Post # 1
Just wanting someplace to vent, basically my Mother-In-Law has known since June about how much the reception room would be and that she was supposed to pay for it. My mother has taken care of food, place where it’ll be held, drinks, etc. regarding the wedding and this was his mother’s one job.
I realize things happen and what not and that she has medical issues (bi-polar) however she was complaining always about wanting a job which she finally got, kept for a week, then quit because it was too much work. Okay.. So now with barely a month left til the wedding, the DH and I are honestly up to as far as possible in debt and needing to cash some bonds his grandfather gave him to pay rent, the canopy and for other wedding related things (tux, dress alterations, and other regular bills also)..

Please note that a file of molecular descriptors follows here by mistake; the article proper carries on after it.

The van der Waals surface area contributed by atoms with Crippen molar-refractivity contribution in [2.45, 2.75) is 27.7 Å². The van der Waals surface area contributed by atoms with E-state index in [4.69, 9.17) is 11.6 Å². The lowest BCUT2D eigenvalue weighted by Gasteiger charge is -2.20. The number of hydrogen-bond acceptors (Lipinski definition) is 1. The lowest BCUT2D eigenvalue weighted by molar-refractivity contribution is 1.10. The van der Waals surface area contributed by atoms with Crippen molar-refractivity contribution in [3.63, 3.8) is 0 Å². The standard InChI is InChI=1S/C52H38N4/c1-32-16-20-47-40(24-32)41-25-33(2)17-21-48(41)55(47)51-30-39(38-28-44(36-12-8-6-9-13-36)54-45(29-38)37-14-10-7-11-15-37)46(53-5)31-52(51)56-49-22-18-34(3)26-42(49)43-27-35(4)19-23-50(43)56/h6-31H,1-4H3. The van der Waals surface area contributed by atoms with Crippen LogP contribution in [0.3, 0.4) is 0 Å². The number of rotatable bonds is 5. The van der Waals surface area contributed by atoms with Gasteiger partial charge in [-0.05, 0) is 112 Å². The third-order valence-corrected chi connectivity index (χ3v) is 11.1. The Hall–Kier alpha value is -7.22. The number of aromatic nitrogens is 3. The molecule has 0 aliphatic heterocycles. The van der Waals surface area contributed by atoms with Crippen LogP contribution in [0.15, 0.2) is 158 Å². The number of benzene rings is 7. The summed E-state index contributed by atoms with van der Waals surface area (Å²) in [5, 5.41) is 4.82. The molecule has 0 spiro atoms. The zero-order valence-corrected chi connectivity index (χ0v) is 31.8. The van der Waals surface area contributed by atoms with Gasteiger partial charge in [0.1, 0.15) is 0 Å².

Realizing this, she said she’ll buy the undergarment for my dress, day comes for me to meet her about getting it, Mother-In-Law calls my mom saying she’ll buy it and my mom can pay her back (without even telling me), so we told her we don’t need it and cannot afford it..and now Roughly a month before the wedding date she asks DH for $150 to pay for the room for the reception. (out of the total of $250)
Am I the only one who feels it is too much when she knew for months already?
Post # 3
@MrsSWB: Sorry you are having to deal with this.
She is bi-polar. She will be like this for the rest of her life. Do not set yourself up for letdowns by expecting her to come through in a crunch.
Post # 4